Home Americas US Navy lays keel for fifth Expeditionary Sea Base ship

US Navy lays keel for fifth Expeditionary Sea Base ship

USS Robert E. Simanek keel laying
Photo: US Navy

The US Navy laid the keel for future USS Robert E. Simanek (ESB 7), its fifth Lewis B. Puller-class Expeditionary Sea Base (ESB), in a ceremony at General Dynamics National Steel and Shipbuilding Company (GD-NASSCO) shipyard in San Diego on October 21.

The ship is named for Private First Class Robert Ernest Simanek, who was awarded the Medal of Honor for shielding fellow Marines from a grenade at the Battle of Bunker Hill during the Korean War. The Medal of Honor was presented to him by President Dwight D. Eisenhower in a White House ceremony in 1953.

Simanek recently passed away on August 1, 2022. In addition to the Medal of Honor, he received a Purple Heart award, the Korean Service Medal with two bronze service stars, the United Nations Service Medal and the National Defense Service Medal. His daughter, Ann Simanek, is the sponsor of the ship and attended the keel laying ceremony.

“We are honored this ship will celebrate the late Robert E. Simanek’s legacy as a Medal of Honor recipient and Korean War veteran and his dedication to our country,” said Tim Roberts, Strategic and Theater Sealift program manager, Program Executive Office Ships. “ESBs provide a critical capability to the fleet and provide for increased flexibility.”

ESB ships USS Hershel “Woody” Williams (ESB 4) and USS Lewis B. Puller (ESB 3) sail together in the Gulf of Aden in July 2022. Photo: US Navy

Expeditionary Sea Base ships support aviation mine countermeasure and special operations force missions. In addition to the flight deck, the ESB has a hangar with two aviation operating spots capable of handling MH-53E equivalent helicopters, accommodations, workspaces, and ordnance storage for embarked force, enhanced command, control, communications, computers, and intelligence (C4I). These ships support embarked force mission planning and execution and have a reconfigurable mission deck area to store embarked force equipment, including mine sleds and rigid hull inflatable boats (RHIBs).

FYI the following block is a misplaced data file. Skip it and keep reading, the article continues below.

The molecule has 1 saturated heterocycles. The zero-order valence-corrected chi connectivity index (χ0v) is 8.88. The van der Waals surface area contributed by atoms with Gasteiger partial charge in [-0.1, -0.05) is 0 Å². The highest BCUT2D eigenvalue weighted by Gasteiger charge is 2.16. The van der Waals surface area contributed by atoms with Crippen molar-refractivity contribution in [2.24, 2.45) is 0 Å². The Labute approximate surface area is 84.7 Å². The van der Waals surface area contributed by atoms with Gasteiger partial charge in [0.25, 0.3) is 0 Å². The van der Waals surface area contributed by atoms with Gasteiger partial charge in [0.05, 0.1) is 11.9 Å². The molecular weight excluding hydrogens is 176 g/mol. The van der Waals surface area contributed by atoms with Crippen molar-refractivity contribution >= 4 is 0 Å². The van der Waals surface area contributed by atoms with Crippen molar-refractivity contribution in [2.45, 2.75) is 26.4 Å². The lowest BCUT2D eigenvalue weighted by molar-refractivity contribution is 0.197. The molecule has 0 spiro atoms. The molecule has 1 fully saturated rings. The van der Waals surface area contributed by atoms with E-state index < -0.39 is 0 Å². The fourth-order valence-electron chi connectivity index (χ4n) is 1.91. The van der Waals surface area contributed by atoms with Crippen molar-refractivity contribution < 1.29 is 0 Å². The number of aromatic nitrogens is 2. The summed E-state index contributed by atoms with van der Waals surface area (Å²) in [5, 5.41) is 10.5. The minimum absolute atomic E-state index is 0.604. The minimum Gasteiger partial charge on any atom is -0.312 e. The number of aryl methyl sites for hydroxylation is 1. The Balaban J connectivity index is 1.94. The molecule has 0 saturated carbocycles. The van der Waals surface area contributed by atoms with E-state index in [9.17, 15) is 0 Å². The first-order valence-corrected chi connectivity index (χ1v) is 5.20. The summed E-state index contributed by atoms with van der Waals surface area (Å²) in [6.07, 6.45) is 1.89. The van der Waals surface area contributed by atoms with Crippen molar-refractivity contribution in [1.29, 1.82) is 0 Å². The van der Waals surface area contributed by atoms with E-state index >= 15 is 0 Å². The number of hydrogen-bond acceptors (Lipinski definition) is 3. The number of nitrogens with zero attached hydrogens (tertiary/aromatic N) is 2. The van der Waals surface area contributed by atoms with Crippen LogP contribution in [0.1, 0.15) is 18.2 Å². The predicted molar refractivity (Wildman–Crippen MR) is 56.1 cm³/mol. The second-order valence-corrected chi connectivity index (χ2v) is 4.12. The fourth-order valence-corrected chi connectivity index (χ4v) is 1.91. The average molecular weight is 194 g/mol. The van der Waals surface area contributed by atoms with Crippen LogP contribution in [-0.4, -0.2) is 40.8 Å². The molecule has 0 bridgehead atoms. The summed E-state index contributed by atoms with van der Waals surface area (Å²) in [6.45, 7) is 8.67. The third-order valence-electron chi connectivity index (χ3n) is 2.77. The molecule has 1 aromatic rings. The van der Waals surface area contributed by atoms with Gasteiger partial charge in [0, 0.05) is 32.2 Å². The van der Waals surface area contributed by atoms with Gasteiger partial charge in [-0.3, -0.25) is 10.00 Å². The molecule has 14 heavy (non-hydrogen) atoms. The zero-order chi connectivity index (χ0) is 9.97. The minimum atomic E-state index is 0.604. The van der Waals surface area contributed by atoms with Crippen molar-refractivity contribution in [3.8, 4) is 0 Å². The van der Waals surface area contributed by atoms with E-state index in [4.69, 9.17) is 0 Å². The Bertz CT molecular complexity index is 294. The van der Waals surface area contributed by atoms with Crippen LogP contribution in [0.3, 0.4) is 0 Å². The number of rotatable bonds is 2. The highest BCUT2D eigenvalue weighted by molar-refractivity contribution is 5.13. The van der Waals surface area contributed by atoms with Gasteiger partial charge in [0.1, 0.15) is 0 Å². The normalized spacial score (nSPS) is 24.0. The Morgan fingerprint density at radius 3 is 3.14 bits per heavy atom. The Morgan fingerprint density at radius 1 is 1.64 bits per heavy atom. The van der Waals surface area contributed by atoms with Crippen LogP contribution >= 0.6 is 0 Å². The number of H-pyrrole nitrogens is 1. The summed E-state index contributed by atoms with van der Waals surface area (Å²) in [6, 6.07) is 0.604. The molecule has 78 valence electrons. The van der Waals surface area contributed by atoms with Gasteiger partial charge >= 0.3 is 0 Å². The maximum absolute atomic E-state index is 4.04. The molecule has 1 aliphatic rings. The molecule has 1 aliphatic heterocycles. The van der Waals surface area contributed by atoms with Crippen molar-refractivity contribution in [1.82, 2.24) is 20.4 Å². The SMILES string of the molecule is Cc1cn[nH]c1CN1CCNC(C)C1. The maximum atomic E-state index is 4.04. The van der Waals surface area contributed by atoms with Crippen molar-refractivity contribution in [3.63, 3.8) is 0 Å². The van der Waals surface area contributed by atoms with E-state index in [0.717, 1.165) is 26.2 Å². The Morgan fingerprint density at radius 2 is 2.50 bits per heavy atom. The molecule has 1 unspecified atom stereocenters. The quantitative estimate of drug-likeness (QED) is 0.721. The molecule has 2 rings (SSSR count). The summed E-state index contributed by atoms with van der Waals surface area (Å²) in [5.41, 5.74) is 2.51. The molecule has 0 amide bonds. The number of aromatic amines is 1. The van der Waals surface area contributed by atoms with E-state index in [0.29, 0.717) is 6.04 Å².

After they initially operated with a USNS designation, the navy decided in 2019 to commission all Expeditionary Sea Base ships to allow them to conduct a broader and more lethal mission set compared to original plans.

The ESB were initially envisioned as support ships, bearing the USNS designation and having a mixed civilian and US Navy crew. The navy changed its mind with the commissioning of USS Lewis B. Puller (formerly USNS Lewis B. Puller) in order to be able to conduct military operations directly from the ship in line with international laws of armed conflict.

A Navy O-6 commands ESBs and a hybrid-manned crew of military personnel and Military Sealift Command civilian mariners.

GD-NASSCO is currently also working on future USS John L. Canley (ESB 6) and the John Lewis-class fleet replenishment oilers (T-AO).